There's a nationwide list on the official RSD site.

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I may have mentioned once or twice that I occasionally enjoy playing records with the awesome Ms Sandy Mill. When we got asked to play Splore this year, we thought we'd best come up with a name for ourselves – and we both came up with the same name. We are Mum 'n' Dad Disco.

Splore went pretty well, so we thought we'd bring the show to town. We're playing Cupid bar, 1218 Great North Road, Point Chevalier this Friday – 7pm till midnight or whenever.

Night owls can also catch us on Saturday April 13, doing the 11pm-3am shift at Ante Social on Ponsonby Road. I might have to have a little post-RSD lie-down before that ...

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If you're in Auckland and you're interested in the new documentary about Martin Phillipps and The Chills, Saturday May 4 at the Hollywood in Avondale looks worth marking down in your diary. Martin will be there, not only to do a Q&A, but play a few songs. And it's only $25.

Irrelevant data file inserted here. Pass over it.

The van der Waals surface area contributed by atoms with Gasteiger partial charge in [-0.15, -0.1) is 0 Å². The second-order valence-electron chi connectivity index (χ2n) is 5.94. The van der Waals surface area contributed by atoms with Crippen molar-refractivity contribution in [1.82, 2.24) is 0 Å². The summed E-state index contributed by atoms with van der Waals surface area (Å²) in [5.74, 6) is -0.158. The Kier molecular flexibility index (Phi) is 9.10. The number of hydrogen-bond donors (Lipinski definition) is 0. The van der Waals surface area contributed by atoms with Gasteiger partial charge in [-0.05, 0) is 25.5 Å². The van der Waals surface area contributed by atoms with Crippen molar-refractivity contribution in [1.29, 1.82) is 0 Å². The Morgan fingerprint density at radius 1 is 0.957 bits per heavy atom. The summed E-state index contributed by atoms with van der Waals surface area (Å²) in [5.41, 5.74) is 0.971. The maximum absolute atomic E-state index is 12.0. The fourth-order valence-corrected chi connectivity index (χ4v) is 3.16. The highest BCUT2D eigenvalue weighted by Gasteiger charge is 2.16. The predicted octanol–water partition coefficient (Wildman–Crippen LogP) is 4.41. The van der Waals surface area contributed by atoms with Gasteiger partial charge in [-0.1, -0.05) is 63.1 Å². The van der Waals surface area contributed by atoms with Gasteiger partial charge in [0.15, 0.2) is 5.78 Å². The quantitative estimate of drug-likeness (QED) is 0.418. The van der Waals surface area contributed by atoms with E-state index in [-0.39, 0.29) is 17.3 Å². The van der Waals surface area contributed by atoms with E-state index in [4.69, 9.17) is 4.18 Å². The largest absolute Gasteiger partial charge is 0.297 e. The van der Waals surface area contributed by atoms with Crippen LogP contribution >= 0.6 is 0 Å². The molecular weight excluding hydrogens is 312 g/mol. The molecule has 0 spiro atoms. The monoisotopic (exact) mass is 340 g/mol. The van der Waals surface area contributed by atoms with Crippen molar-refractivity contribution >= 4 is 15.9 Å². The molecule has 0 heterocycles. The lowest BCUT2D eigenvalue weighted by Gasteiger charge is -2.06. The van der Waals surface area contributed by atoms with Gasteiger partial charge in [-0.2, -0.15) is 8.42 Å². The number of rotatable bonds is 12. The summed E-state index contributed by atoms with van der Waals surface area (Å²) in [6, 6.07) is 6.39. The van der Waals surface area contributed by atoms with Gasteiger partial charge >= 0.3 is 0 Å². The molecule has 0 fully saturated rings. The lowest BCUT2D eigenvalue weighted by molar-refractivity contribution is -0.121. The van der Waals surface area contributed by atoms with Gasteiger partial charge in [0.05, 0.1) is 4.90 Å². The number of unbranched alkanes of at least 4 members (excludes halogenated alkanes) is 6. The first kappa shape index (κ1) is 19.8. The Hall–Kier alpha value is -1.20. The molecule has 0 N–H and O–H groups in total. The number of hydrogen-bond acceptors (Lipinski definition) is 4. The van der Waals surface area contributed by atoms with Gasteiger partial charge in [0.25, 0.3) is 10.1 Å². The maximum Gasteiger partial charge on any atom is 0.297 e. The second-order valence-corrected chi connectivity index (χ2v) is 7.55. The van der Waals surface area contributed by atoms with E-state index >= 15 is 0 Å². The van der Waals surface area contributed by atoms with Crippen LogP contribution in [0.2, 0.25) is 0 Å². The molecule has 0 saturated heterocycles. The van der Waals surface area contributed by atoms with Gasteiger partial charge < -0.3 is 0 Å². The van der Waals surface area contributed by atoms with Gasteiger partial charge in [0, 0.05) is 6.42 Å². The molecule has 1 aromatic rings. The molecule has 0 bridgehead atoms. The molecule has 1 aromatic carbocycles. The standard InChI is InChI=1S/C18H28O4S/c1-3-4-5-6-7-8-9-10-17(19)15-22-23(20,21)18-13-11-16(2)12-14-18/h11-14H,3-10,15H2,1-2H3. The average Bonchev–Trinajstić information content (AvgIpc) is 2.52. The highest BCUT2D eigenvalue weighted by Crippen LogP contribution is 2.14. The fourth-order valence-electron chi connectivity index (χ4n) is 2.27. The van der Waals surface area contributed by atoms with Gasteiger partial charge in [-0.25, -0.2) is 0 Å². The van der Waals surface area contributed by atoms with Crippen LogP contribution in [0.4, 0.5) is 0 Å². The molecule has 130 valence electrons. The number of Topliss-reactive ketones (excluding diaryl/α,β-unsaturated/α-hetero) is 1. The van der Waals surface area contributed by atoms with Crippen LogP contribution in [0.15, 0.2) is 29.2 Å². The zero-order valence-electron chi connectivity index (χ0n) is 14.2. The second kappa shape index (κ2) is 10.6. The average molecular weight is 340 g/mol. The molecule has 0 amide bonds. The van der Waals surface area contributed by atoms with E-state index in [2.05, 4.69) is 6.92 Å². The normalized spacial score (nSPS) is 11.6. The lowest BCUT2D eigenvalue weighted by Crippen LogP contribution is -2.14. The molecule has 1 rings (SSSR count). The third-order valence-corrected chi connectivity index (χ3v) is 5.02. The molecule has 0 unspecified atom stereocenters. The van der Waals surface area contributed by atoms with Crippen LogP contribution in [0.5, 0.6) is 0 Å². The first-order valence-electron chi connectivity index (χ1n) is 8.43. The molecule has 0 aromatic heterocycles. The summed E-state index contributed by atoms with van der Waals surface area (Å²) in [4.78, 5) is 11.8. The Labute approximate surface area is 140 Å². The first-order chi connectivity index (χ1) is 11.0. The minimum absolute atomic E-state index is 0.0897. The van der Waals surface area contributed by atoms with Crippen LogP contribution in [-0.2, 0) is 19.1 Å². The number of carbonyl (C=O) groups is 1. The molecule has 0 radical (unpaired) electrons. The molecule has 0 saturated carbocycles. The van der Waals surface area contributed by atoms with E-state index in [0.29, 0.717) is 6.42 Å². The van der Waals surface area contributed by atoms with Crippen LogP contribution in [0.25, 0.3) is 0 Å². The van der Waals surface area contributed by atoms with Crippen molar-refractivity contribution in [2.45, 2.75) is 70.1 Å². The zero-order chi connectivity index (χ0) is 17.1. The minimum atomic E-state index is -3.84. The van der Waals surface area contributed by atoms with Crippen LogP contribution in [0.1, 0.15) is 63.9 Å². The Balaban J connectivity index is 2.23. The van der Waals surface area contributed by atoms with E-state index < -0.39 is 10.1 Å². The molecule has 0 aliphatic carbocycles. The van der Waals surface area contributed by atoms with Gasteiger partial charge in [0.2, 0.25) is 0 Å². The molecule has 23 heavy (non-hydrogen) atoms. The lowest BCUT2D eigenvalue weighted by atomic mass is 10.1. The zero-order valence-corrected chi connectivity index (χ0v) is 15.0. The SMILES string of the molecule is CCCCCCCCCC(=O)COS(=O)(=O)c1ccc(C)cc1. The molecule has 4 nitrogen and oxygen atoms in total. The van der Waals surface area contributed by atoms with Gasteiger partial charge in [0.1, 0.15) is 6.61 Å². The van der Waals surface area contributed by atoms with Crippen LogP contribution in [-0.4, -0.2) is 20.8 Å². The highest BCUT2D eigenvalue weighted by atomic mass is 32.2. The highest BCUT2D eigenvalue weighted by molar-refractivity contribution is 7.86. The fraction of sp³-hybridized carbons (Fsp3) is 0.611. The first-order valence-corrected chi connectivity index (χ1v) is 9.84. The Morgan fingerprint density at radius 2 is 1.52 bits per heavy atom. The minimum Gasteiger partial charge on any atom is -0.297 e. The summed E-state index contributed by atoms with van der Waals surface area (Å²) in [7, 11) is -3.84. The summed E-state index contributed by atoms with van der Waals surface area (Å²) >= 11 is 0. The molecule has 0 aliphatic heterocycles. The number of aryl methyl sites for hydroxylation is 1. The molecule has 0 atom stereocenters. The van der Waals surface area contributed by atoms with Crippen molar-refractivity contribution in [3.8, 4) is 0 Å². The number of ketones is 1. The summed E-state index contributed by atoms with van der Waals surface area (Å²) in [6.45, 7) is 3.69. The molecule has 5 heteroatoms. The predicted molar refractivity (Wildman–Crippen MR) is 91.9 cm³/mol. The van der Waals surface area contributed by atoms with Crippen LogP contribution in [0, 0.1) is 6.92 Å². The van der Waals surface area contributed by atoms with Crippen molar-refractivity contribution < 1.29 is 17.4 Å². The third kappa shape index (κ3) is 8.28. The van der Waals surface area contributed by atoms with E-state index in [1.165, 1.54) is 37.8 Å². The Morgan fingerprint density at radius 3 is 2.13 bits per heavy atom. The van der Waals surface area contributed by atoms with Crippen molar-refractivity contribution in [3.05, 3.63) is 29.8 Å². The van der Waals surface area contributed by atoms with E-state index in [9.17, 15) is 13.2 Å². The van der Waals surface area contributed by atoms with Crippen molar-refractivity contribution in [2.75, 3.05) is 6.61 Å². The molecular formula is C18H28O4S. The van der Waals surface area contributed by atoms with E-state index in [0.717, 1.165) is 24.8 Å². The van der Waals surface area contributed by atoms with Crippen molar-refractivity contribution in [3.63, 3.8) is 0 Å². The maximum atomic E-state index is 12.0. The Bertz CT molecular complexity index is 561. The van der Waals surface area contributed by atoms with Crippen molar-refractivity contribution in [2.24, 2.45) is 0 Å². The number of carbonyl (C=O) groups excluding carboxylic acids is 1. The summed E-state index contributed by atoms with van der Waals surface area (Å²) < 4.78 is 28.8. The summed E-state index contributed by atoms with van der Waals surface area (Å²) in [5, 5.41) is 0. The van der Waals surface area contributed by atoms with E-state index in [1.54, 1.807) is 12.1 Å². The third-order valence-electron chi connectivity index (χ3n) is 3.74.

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Tunes!

Volume 7 of the On U Sound compilation series Pay It All Back was released last Friday – 23 years after Volume 6! It would be trivial to say it's been worth the wait, but what this colossal collection does do is emphasise the fact that On U occupies its own space in music. There has simply been nothing like it. And this is just an amazing, adventurous collection of tunes. This mighty call to arms is just the beginning ...

Then there's this bewitching cover of Bob Marley's 'War' by the Japanese singer Likkle Mai:

The album itself is available here on Bandcamp. Get in.

DiCE crew have posted this edit of 'Once I Had A Love', the 1975 Blondie song that became 'Heart of Glass', with the note that it "makes us think of the beloved Pacific islands." It's wicked. And a free download!

And the BBC Music channel on YouTube is currently stuffed with clips from the 6 Music festival. Some of it's pretty average, truth be known, but Hot Chip are still great.

And this Jon Hopkins clip might just take you back to Laneway, even if you didn't actually go to Laneway. Turn out the lights and play it on your home theatre system ...